Cut off from the world, fully in the relationship, you’re my bomb, others were all idiots anyway, it’s not like you’re a pearl You know, you’re rare.
I think ‘I love you’ etc., etc. …

Small heart fell … on a bomb.
Small heart fell … and it hurts, it hurts.
Small heart fell … on a bomb.
Small heart fell … and it hurts, it hurts.
Small heart fell … on a bomb.
Small heart fell … and it hurts, it hurts.

A few months later I moved, it moved.
The clouds hide the storm
we know, it is viewed.
The bomb is quiet,
the woman a little less safe, reflex girl, I want everything faster and much more.
Then the madness resumes soon
but the life BOUSILLE.
And yes, he still must learn to manage routine.
Venus and Mars accuse because his love kills time, but when the time kills love Venus then apologizes.
Feminine passionate, biological clock, Male exceeded psycholoqiques problems.
‘Marriage why wait? Why not going to tell me. ”
‘Nan but wait you can understand dear, this is only eight months. ”
‘And you think about children? And if we become parents?
‘But wait you can understand my love, it is only 3 years.
You’re tainted, you’re too much speed, too sad for me.
My darling, ‘I do not love you’ etc., etc. …

Small heart fell … on a bomb.
Small heart fell … and it hurts, it hurts.
Small heart fell … on a bomb.
Small heart fell … and it hurts, it hurts.
Small heart fell … on a bomb.
Small heart fell … and it hurts, it hurts.

can you imagine the result, rage and tears.
‘Who guards the apartment’ and sharing of furniture? ”
He insults me, lynch me, pulling me even his hat.
is it really true behind the princes, there’s still a toad.
I let the angels answer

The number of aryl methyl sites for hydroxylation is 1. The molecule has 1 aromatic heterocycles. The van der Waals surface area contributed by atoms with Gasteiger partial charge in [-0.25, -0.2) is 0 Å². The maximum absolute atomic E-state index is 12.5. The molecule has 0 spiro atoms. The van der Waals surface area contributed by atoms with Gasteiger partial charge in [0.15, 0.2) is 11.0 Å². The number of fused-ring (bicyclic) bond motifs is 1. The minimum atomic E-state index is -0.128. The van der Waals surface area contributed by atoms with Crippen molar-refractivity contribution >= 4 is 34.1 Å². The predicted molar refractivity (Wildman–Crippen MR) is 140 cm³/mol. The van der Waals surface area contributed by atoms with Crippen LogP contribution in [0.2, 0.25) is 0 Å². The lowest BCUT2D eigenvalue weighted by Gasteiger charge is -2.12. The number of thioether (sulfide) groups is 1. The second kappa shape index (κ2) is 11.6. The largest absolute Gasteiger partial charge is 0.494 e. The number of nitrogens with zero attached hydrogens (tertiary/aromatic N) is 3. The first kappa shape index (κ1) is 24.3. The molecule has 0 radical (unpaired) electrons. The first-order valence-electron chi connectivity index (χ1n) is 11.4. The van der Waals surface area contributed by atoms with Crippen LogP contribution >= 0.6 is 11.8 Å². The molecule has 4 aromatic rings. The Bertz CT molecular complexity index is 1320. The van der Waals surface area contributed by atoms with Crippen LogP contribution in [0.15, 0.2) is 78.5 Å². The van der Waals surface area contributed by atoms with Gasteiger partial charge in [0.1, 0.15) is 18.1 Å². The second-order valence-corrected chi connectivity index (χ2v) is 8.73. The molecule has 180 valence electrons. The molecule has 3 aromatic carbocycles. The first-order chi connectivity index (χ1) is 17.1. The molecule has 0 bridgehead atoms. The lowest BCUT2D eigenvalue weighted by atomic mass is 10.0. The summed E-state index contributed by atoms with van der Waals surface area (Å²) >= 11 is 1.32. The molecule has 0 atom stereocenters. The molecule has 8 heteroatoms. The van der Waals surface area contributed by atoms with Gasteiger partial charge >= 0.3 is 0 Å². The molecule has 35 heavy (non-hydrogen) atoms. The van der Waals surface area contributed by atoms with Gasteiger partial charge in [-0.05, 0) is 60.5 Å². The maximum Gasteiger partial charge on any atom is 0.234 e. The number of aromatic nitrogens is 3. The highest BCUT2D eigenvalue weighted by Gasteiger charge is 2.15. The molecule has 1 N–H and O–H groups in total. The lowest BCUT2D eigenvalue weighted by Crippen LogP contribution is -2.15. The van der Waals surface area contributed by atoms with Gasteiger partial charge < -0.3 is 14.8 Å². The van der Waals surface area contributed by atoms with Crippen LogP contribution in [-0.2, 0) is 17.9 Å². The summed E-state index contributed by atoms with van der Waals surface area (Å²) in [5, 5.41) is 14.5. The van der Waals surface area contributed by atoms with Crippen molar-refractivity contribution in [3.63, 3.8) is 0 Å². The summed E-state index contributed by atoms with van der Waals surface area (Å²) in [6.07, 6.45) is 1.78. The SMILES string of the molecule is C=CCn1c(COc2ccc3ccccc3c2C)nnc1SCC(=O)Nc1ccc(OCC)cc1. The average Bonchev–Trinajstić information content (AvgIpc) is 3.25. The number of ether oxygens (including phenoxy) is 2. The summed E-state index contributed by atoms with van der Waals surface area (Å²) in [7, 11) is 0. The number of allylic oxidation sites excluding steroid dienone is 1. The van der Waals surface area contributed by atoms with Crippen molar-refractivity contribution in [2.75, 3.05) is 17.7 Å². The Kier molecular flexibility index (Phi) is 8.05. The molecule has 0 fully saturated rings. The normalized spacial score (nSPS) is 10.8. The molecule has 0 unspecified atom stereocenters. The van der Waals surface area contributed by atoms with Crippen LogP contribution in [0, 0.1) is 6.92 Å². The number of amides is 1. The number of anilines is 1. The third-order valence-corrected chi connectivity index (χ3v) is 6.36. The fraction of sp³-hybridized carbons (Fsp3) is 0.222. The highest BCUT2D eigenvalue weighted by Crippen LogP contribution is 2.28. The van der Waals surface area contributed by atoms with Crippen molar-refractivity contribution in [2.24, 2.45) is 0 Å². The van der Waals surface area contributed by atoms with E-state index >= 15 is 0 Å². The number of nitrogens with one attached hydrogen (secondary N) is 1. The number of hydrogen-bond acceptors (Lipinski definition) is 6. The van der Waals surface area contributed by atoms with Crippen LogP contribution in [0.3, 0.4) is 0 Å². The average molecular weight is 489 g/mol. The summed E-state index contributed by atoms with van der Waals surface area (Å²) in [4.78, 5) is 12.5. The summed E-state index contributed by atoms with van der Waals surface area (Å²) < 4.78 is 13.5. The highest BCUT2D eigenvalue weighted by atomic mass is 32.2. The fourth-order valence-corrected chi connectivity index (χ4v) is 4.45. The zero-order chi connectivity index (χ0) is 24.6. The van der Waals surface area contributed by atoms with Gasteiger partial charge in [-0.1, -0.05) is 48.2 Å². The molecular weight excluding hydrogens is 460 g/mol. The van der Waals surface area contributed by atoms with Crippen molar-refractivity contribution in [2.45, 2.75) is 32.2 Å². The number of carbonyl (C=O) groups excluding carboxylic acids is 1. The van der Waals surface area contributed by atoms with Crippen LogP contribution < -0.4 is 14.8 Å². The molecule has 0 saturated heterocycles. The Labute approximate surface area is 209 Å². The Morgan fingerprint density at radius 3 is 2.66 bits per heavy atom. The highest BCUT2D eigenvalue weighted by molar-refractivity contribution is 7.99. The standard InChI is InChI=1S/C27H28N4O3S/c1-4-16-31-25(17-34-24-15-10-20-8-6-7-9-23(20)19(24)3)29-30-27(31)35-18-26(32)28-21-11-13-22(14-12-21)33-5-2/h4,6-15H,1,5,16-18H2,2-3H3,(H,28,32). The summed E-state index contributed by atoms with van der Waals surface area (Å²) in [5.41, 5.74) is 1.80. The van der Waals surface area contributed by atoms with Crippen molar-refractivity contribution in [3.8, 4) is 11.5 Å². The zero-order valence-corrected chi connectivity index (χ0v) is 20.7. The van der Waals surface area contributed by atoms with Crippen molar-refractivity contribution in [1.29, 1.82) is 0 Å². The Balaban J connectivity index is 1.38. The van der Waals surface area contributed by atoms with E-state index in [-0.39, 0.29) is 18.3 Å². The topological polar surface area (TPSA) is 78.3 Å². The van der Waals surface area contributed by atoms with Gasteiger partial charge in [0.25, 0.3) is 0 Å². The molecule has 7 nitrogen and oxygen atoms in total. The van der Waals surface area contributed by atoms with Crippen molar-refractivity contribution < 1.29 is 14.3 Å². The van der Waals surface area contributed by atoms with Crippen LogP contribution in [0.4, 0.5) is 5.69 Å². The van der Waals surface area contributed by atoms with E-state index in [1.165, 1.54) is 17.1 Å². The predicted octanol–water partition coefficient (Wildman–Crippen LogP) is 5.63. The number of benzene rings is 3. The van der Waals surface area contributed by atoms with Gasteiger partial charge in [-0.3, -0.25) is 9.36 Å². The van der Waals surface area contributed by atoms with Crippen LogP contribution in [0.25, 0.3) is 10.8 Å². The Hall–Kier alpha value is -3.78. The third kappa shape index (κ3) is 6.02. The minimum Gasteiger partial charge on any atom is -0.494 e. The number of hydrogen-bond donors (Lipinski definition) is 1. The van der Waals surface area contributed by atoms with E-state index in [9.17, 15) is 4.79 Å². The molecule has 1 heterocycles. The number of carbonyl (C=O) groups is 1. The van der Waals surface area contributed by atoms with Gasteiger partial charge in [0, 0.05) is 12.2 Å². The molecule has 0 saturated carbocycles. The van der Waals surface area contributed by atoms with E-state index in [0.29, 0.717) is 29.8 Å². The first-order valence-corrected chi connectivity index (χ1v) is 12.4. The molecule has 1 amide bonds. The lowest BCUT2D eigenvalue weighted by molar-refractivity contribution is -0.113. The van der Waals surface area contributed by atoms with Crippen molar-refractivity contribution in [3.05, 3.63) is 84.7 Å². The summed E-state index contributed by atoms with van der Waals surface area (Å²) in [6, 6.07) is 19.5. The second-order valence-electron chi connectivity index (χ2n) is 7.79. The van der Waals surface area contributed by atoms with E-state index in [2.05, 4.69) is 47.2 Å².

and give me strength, because for sure my pretty bomb
revert to type at my door.
I know I say what I dreamed of hearing, he wants children and get married immediately.
He tells me how much struggle and suffering, remembering the two of us in the moonlight searching the great bear.
Barely 3 months after the break, I see him crawling, camping in the rain at the foot of my apartment soaked.

To all the men who drool because the woman is rather boring, but sweet, endearing and possessive.
Do not expect her to go, hold it, marry it, before another bomb did say ‘I love you’ etc., etc. …

Small heart fell … on a bomb.
Small heart fell … and it hurts, it hurts.

I came across a bomb, a bomb such as one rarely sees.
The heart is ‘boom’ and then falls.
On a bomb.
I came across a bomb, a bomb that you speak of children.
The heart is ‘boom’ and then falls.
At a time bomb.

Veiled Threat: The guerrilla graffiti of Princess Hijab

About 5 or 6 years ago I stumbled on Princess Hijab’s myspace. With her[?] art posted without explanation–not that it needed much– I couldn’t help but feel great admiration for the traditional rebel. I couple of months later the myspace was down and I couldn’t find anything about her. Then during a blackout I picked up a BITCH magazine [a feminist magazine] and started to read it. There was a article on Princess Hijab!

In fact, Princess Hijab asserts, her dressing up of billboards is a symbolic act of resistance meanttoreassert a “physical and mental integrity” against what she calls the “visual terrorism” of advertising. Arguing that the human right of expression has been displaced by publicists, advertisers, and the machinery of capitalist, commodified culture, she offers that, “My work explores how something as intimate as the human body has become as distant as a message from your corporate sponsor.”

The message is so unique and powerful from the mere fact that Princess Hijab is actually not even Muslim. The article, which has more details is fantastic, you can read it here.

Princess Hijab’s offical website can be found here as well. The Japanese characters makes me wonder if Princess Hijab is actually Japanese…

To understand Princess Hijab’s art is to question the incongruities of our society. In this era of extreme visual marketing, Princess Hijab explores notions of space and representation, challenging people’s ideas on normative types of representations with the distinctive black veil. Her work is the living example of how symbolist imagery is woven in or out of the social landscape in order to question its motley texture through art.

–Tatiana Soubielle